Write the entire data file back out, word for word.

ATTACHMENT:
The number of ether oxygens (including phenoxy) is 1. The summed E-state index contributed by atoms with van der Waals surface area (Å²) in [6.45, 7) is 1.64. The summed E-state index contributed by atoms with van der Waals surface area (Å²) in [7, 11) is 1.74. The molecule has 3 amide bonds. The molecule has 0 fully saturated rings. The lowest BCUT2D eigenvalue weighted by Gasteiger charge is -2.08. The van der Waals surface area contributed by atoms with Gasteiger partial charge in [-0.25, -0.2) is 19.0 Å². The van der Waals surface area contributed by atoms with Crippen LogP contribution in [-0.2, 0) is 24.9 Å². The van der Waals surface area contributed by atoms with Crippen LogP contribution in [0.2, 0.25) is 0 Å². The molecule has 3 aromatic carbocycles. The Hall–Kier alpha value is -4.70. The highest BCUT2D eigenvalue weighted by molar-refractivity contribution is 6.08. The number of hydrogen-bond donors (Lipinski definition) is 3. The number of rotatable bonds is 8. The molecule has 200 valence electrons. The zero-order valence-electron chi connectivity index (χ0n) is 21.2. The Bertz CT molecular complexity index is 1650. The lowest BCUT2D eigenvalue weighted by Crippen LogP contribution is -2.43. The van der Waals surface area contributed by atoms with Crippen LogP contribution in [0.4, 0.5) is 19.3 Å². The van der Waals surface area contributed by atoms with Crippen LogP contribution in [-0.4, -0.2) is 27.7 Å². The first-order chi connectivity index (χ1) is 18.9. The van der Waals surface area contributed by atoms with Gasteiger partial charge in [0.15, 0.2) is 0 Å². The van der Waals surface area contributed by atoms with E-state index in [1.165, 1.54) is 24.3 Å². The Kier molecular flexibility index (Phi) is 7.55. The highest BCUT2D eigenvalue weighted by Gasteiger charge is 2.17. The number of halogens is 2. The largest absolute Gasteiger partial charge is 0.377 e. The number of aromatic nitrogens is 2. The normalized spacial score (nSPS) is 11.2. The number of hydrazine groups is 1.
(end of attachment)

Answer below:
The number of ether oxygens (including phenoxy) is 1. The summed E-state index contributed by atoms with van der Waals surface area (Å²) in [6.45, 7) is 1.64. The summed E-state index contributed by atoms with van der Waals surface area (Å²) in [7, 11) is 1.74. The molecule has 3 amide bonds. The molecule has 0 fully saturated rings. The lowest BCUT2D eigenvalue weighted by Gasteiger charge is -2.08. The van der Waals surface area contributed by atoms with Gasteiger partial charge in [-0.25, -0.2) is 19.0 Å². The van der Waals surface area contributed by atoms with Crippen LogP contribution in [-0.2, 0) is 24.9 Å². The van der Waals surface area contributed by atoms with Crippen LogP contribution in [0.2, 0.25) is 0 Å². The molecule has 3 aromatic carbocycles. The Hall–Kier alpha value is -4.70. The highest BCUT2D eigenvalue weighted by molar-refractivity contribution is 6.08. The number of hydrogen-bond donors (Lipinski definition) is 3. The number of rotatable bonds is 8. The molecule has 200 valence electrons. The zero-order valence-electron chi connectivity index (χ0n) is 21.2. The Bertz CT molecular complexity index is 1650. The lowest BCUT2D eigenvalue weighted by Crippen LogP contribution is -2.43. The van der Waals surface area contributed by atoms with Crippen LogP contribution in [0.4, 0.5) is 19.3 Å². The van der Waals surface area contributed by atoms with Crippen LogP contribution in [-0.4, -0.2) is 27.7 Å². The first-order chi connectivity index (χ1) is 18.9. The van der Waals surface area contributed by atoms with Gasteiger partial charge in [0.15, 0.2) is 0 Å². The van der Waals surface area contributed by atoms with E-state index in [1.165, 1.54) is 24.3 Å². The Kier molecular flexibility index (Phi) is 7.55. The highest BCUT2D eigenvalue weighted by Gasteiger charge is 2.17. The number of halogens is 2. The largest absolute Gasteiger partial charge is 0.377 e. The number of aromatic nitrogens is 2. The normalized spacial score (nSPS) is 11.2. The number of hydrazine groups is 1.